After the typical R P S tourney the sleeping arrangements are chosen and Master is on the bench seat and Sean and I are up top. In the middle of my dream about Latina cougars and exotic treasure I am awakened in the early morning by Sean mumbling and thrashing around. As I look over the camper is full, and filling further, of white smoke. The smell of the smoke starts to burn my eyes and lungs and I realize that we are under attack and I need to get the hell out of the death trap camper. Sean and Mike are already out of the camper and in a stupor I stumble out and onto the lawn we are parked on. I canÂ´t see anything and my eyes and throat are on fire making it extremely difficult to breath. Once clear from the camper and out of the smoke screen one of the officers comes over to me and tries to console me and also hide his smirk. Sean is a few yards away from me and in equal agony as another policeman tells him he is going to drop a haymaker on his stomach so that Sean can throw up and get the gas out of his system. Sean comes to conscious enough to fight off the impending beating and concentrates on trying to come back to life. Mike made it out first due to his sleeping position on the couchette. After 10 or 15 minutes of sweating agony I am almost recovered and try to figure out what happened. The police are half sympathetic and half laughing as they explain that someone accidentally pulled the pin out of a tear gas grenade and dropped the grenade right under the open window where Sean and I had our heads. The single worst wake up call of all timeâ€¦.hands down. Needless to say we bombed out of there quickly and got on the road. An alarm clock will never again feel like the worst way to wake up in the morning. If you ever are looking for a good revenge plot the tear gas wake up call is perfect.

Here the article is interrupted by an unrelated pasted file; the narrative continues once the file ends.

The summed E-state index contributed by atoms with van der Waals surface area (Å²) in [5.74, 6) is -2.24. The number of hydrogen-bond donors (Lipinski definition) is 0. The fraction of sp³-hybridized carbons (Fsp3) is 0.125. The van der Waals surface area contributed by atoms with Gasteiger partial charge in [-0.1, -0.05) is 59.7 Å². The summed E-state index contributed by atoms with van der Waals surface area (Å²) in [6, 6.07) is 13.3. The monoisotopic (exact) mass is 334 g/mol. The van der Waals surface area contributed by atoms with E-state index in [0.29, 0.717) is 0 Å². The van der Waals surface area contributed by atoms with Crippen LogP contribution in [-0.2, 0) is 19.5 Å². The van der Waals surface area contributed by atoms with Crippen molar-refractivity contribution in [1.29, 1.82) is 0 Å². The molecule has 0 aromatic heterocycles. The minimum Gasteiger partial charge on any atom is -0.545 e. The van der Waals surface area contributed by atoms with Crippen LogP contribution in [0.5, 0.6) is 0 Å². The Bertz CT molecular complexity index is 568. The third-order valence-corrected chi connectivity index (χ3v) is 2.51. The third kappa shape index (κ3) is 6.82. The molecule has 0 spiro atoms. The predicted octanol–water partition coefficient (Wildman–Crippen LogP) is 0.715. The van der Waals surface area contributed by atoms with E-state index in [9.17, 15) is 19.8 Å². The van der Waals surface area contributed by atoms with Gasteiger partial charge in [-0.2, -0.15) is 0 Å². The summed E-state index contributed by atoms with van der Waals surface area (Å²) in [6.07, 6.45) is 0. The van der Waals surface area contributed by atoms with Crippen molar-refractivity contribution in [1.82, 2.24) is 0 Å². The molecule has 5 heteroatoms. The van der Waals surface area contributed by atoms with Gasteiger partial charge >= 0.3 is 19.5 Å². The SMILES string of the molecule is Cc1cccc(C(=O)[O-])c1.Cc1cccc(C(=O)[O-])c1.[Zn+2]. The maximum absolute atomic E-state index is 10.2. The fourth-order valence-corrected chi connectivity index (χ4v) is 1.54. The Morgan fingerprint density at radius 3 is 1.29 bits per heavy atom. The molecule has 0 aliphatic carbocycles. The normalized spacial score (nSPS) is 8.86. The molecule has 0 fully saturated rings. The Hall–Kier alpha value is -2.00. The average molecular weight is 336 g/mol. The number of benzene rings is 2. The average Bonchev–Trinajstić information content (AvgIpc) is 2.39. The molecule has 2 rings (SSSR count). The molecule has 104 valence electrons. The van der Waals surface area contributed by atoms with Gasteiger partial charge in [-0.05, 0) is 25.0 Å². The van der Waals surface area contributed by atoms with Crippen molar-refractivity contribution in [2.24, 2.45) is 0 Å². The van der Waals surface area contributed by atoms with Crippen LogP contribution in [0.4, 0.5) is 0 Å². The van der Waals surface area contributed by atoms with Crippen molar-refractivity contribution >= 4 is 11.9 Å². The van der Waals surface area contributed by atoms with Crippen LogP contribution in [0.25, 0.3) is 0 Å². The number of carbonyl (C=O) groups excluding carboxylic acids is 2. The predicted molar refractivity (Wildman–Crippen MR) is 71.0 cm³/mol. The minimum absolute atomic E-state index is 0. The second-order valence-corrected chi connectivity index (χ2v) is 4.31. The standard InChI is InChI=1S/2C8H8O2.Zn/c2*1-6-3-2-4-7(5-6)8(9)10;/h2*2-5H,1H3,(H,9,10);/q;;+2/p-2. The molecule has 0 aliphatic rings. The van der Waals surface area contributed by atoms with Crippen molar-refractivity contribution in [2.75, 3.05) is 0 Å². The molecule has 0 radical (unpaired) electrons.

Cali seemed like a decent city but we didnÂ´t get the opportunity to experience it on a weekend when the famed salsa capital would have been in all of its glory. After Cali we headed toward Ecuador with our English bros Daz and Adam. The third, Jago, sped ahead on buses to try to get to
Quito, Ecuador. We spent one night in Popoyan and had an incredible 6 course meal for $15ish in a fine dining establishment. After a few beers we crashed out to get on the road early. By this point we are schlepping off at least 20 business cards a day, with the minimum Feral Green member quota being 7 per diem. En route to the border we run into a little snag called a derrumbes. A derrumbes is a rock or mud slide (not like a Pasadena mudslide however) and this particular one shut down the only highway that connected us to